An ode to a great philosopher…and the art of silence.
"Tell them that for me this life was marvelous."
– Ludwig Wittgenstein,
on his deathbed
We have no television; we get our entertainment from the printed word. This week brought a cascade of them.
On Monday, we discovered it was the anniversary of the birthday of Ludwig Wittgenstein. By week’s end…we had come to the end, the anniversary of his death.
We once read a little philosophy, but could make no headway with Wittgenstein. We found, however, at least one sentence that made sense to us. We will get to that…
Wittgenstein was born in Austria and went to school with Adolf Hitler in Linz. Both had a lot of silly ideas in their lives, but at least Wittgenstein’s weren’t lethal. Bertrand Russell brought him to Cambridge, where he was to teach philosophy for many years. But even Russell later said that he often had no idea what Wittgenstein was talking about.
According to one biographer, Wittgenstein, whose family was of Jewish origin, though he was himself catholic, was the inspiration for Hitler’s anti-semitism.
Ludwig Wittgenstein: A Life full of Luck — Good and Bad
The same biographer – not one to back away from sensationalism – claims that Wittgenstein was recruited by the KGB to spy for the Soviet Union. In the interest of full and complete disclosure…and to show what a small place the world is…Wittgenstein was one of a group of Cambridge homosexuals who may have worked for the KGB; another, Kim Philby, when he wasn’t engaged in acts of perversion or treason, also wrote for our publication in London, the Fleet Street Letter.
Talk about luck! Few people have had so much luck in their lives as Wittgenstein – both good and bad. On the good side, the man was born rich…and became richer. When his father died, Wittgenstein, still a young man, was one of the richest men in Europe.
He was also smart. In 1922 he published his one and only book – Tractatus logico-philosophicus – which was hailed immediately as one of the great works of philosophy of all time.
But life has a way of compensating for good fortune. In 1902, his brother Hans committed suicide. In 1904, his brother Rudolph committed suicide. During WWI, his brother Kurt committed suicide.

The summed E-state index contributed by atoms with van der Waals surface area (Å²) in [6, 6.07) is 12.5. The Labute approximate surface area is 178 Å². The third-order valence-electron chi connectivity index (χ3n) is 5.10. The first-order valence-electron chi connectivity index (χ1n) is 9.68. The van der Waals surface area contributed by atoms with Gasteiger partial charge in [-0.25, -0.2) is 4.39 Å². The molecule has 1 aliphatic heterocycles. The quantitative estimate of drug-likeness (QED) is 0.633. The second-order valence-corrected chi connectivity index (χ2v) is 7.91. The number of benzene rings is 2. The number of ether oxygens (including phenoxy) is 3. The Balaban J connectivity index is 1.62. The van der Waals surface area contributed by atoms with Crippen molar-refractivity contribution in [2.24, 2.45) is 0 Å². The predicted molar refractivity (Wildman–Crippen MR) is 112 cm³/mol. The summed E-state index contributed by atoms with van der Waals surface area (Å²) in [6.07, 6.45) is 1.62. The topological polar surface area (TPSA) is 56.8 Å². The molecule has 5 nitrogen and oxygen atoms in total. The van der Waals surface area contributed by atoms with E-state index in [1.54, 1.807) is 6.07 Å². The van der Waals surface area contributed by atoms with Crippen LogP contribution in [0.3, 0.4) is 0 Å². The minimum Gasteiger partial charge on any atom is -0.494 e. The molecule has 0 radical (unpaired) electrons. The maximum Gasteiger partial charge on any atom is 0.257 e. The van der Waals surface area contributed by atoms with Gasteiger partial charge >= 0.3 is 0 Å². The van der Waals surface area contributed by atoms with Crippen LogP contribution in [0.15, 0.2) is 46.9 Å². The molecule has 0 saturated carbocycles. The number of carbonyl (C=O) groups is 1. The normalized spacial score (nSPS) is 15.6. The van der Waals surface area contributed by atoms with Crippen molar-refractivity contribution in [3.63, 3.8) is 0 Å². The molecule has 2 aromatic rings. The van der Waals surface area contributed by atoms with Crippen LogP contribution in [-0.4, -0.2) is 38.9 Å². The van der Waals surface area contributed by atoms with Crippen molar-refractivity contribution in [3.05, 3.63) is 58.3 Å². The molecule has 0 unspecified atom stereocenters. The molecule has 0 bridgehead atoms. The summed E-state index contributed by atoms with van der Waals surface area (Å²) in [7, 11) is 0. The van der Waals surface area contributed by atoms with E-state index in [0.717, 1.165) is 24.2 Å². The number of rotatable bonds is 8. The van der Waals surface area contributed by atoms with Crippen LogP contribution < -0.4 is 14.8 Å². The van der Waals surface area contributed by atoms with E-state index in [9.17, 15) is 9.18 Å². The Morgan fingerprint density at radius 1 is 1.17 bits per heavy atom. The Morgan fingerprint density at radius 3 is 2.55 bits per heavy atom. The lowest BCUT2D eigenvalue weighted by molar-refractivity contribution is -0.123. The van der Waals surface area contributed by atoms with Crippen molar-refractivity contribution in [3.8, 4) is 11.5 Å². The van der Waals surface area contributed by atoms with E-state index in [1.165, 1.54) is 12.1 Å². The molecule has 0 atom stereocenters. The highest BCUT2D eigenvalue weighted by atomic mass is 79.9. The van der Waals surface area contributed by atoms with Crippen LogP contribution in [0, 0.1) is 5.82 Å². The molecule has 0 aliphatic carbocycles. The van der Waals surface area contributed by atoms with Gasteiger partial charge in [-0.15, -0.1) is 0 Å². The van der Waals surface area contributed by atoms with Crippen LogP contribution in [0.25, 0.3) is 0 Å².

What was it with these Wittgenstein boys?
We don’t know, but it must have made Ludwig wonder. Something seemed to be eating at him.
After WWI, he did something extraordinary – he gave away all his money. Thereafter, he worked as a gardener, teacher, architect, engineer and spent long periods of time alone – either in a cabin in Norway or in Ireland. Told he had cancer in 1949, he refused all treatment and died on the 29th of April 1951.
Beyond the obituaries, the week’s newspapers were packed with fulminating drivel. As soon as you turned the page, you were in it up to your elbows.
Ludwig Wittgenstein: The "Seedbed for Terrorism"
In the Times of London, for example, Gary Duncan thought he had discovered the ‘seedbed for terrorism.’ It was poverty, he said, apparently unaware the world’s most wanted terrorist – Osama bin Laden – took root in one of the world’s richest families. Like Wittgenstein, bin Laden has elected to use his wealth for purposes other than his own ease and pleasure. While Wittgenstein lived in simple barracks on remote shores, Osama is said to be living in a cave. According to reports, he only seeks to make the world a better place – in the worst way possible.
But people cling to abstract nonsense, no matter how much it is contradicted by common sense and common decency.
"Cash is what counts," says Duncan. But how does it count? Duncan has no clue. Wittgenstein, one of the world’s richest and smartest men, seems to have come to the conclusion that cash didn’t count at all. He could have had a lot; instead, he chose to have none at all.
But Duncan believes what ails poor countries is that they lack ready purchasing power. He calls upon the rich countries to divert a significant portion of their wealth to the cause of making poor countries less poor.
We would be happy to put a few dollars in the collection plate if we really thought it would help. But the evidence of the last half a century is that it doesn’t. The countries that get the most aid are almost invariably those whose leaders have the largest Swiss bank accounts…and whose citizens almost invariably starve to death right in front of foreign bankers when they come to collect their loans.
Life, alas, is not a simpleminded as the people who write newspaper editorials.
Ludwig Wittgenstein: Friedman’s Oeuvre Condensed into One Sentence
For further proof, we turn to the old reliable International Herald Tribune, which continues to carry editorials by Thomas Friedman despite massive evidence that the man is practically non compos mentis.
Friedman’s whole oeuvre, we have come to realize, can be condensed into a single compound sentence: ‘I know what is best for everyone; and I don’t mind telling you what to do about it.’
This time, Friedman goes beyond politics, beyond foreign policy, beyond war and beyond commerce to tell us which technology will prove most cost-effective over the decades ahead:
"Right now," writes the all-knowing one, "we should have a Manhattan Project to develop a hydrogen-based energy economy – it’s within reach and would serve our economy, our environment and our foreign policy by diminishing our dependence on foreign oil."